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DEFENCES - Mistake of fact

Monday, January 13, 2020 @ 8:32 AM  

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Appeal by Smyth from his conviction for obstruction of justice. The appellant, a police officer, issued four traffic tickets to Husaini, including a ticket for driving through a red light. The dashcam recorder on Husaini’s vehicle showed he drove through a green light. Husaini brought the dashcam recording to the attention of the authorities and all four tickets were withdrawn. The appellant testified at trial that he believed at the time he issued the ticket Husaini drove through a red light but after seeing the video he realized he was mistaken. The trial judge accepted the appellant was not out to get Husaini and acted professionally but did not accept that the appellant made a mistake as to the colour of Husaini’s light.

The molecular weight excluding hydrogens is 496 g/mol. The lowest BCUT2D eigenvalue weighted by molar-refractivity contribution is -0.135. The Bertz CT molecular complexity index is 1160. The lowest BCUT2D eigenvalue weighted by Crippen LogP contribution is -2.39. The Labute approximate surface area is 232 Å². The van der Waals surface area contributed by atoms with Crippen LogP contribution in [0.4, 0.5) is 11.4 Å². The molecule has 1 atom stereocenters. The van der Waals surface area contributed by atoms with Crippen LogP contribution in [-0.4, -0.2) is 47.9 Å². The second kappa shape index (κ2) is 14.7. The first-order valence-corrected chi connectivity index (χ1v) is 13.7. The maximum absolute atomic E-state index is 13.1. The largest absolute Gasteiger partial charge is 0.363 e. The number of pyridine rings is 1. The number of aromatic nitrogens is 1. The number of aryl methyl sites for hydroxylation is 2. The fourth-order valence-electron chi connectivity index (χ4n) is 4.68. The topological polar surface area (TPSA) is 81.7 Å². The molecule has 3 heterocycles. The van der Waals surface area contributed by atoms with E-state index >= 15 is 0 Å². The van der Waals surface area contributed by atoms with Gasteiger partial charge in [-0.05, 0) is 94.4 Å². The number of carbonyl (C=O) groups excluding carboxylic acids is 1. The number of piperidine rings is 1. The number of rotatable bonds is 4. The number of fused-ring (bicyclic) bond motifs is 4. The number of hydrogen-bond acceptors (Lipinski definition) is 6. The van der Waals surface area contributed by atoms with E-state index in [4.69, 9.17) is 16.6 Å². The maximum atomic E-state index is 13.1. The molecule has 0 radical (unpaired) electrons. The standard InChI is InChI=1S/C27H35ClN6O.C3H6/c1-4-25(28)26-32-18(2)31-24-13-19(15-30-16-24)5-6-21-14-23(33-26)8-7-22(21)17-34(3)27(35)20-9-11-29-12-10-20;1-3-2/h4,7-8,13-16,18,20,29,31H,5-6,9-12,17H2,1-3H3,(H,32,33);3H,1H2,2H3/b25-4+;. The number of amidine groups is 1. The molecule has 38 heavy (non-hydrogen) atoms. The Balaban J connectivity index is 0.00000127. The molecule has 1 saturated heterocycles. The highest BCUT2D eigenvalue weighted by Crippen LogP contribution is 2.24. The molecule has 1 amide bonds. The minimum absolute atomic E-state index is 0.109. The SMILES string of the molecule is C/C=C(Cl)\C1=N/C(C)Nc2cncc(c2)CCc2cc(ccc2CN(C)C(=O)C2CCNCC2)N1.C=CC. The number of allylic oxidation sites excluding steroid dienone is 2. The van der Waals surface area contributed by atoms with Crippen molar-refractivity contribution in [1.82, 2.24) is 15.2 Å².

HELD: Appeal allowed; new trial ordered. The trial judge erred by failing to find the appellant specifically intended to obstruct justice. He failed to consider the evidence that supported a lack of intent to obstruct justice and explain why he did not find it persuasive. The trial judge’s reasons respecting the colour of the light, without more, did not equate to wilfully obstructing justice by knowingly issuing a ticket for which there were no reasonable grounds. The trial judge failed to properly consider the appellant’s defence of mistake in that he did not explain why he was not left in a reasonable doubt by it.

R. v. Smyth, [2019] N.J. No. 349, Newfoundland and Labrador Court of Appeal, D.E. Fry C.J.N.L. and L.R. Hoegg and W.H. Goodridge JJ.A., November 12, 2019. Digest No. TLD-January132020001